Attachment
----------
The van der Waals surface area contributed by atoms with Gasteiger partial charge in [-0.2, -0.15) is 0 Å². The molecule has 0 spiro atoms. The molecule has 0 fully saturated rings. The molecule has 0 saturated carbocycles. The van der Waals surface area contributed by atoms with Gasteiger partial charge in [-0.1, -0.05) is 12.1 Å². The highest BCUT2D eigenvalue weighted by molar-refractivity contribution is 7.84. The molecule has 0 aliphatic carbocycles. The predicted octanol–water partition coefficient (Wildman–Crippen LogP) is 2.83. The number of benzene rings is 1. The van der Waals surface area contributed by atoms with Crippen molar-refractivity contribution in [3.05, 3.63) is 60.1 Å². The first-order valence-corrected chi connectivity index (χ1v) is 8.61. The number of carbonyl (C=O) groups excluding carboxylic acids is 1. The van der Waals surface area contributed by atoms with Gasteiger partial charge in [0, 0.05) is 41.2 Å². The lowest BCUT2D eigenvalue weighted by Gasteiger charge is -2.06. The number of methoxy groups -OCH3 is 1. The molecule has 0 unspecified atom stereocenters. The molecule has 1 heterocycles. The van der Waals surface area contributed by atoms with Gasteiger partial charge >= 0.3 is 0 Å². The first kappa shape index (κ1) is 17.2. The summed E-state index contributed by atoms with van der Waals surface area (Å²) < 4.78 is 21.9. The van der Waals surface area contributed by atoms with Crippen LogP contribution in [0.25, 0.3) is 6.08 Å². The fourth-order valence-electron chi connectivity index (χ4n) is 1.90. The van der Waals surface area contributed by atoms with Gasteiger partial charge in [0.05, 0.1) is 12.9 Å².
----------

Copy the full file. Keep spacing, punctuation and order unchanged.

The van der Waals surface area contributed by atoms with Gasteiger partial charge in [-0.2, -0.15) is 0 Å². The molecule has 0 spiro atoms. The molecule has 0 fully saturated rings. The molecule has 0 saturated carbocycles. The van der Waals surface area contributed by atoms with Gasteiger partial charge in [-0.1, -0.05) is 12.1 Å². The highest BCUT2D eigenvalue weighted by molar-refractivity contribution is 7.84. The molecule has 0 aliphatic carbocycles. The predicted octanol–water partition coefficient (Wildman–Crippen LogP) is 2.83. The number of benzene rings is 1. The van der Waals surface area contributed by atoms with Crippen molar-refractivity contribution in [3.05, 3.63) is 60.1 Å². The first-order valence-corrected chi connectivity index (χ1v) is 8.61. The number of carbonyl (C=O) groups excluding carboxylic acids is 1. The van der Waals surface area contributed by atoms with Gasteiger partial charge in [0, 0.05) is 41.2 Å². The lowest BCUT2D eigenvalue weighted by Gasteiger charge is -2.06. The number of methoxy groups -OCH3 is 1. The molecule has 0 unspecified atom stereocenters. The molecule has 1 heterocycles. The van der Waals surface area contributed by atoms with Gasteiger partial charge >= 0.3 is 0 Å². The first kappa shape index (κ1) is 17.2. The summed E-state index contributed by atoms with van der Waals surface area (Å²) < 4.78 is 21.9. The van der Waals surface area contributed by atoms with Crippen LogP contribution in [0.25, 0.3) is 6.08 Å². The fourth-order valence-electron chi connectivity index (χ4n) is 1.90. The van der Waals surface area contributed by atoms with Gasteiger partial charge in [0.05, 0.1) is 12.9 Å².